I’ve long been a big fan of the bonobo, a species of great apes that is notable for making love, not war (literally — the leaders of groups perform sex acts on each other to diffuse tensions that, in other species, would lead to violence). This is an example of the really practical knowledge I gained from going to college.
Anyway, I mention this because there’s a huge article on bonobos in this week’s New Yorker, and it’s absolutely delightful if you’re looking for some Sunday summer reading. The opening paragraph disappointed me, though, because I’ve always had this idea of opening up a bar and calling it “Bonobo’s.” It turns out that is already the name of a vegetarian restaurant in New York City.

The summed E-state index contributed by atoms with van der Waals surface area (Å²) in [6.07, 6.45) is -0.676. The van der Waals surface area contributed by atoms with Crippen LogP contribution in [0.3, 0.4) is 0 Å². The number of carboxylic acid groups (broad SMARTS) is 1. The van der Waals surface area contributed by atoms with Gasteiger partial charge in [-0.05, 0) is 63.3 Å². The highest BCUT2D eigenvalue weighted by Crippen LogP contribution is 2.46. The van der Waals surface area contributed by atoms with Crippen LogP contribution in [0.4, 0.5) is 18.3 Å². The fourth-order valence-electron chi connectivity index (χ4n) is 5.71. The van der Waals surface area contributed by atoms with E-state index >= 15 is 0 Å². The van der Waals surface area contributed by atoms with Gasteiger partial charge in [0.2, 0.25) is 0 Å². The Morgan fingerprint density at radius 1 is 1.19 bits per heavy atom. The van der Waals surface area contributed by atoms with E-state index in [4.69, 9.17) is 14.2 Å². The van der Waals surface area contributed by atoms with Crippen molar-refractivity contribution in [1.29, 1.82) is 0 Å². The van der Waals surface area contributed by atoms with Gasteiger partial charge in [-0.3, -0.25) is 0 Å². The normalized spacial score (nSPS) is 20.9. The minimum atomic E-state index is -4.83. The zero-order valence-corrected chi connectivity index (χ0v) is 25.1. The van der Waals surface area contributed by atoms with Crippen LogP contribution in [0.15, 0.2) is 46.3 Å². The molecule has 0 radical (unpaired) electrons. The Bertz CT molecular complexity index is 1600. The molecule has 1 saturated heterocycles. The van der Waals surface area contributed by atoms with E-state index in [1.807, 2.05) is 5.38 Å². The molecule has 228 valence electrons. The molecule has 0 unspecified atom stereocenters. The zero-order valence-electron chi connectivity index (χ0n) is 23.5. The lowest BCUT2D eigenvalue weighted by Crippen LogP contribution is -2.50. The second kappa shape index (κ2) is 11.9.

On a Saturday evening a few months ago, a fund-raiser was held in a downtown Manhattan yoga studio to benefit the bonobo, a species of African ape that is very similar to — but, some say, far nicer than — the chimpanzee. A flyer for the event depicted a bonobo sitting in the crook of a tree, a superimposed guitar in its left hand, alongside the message “Save the Hippie Chimps!” An audience of young, shoeless people sat cross-legged on a polished wooden floor, listening to Indian-accented music and eating snacks prepared by Bonobo’s, a restaurant on Twenty-third Street that serves raw vegetarian food. According to the restaurant’s take-out menu, “Wild bonobos are happy, pleasure-loving creatures whose lifestyle is dictated by instinct and Mother Nature.”
I recommend reading the whole thing, along with Samantha Power’s excellent essay on counterterrorism policy after Bush in the NYT book review.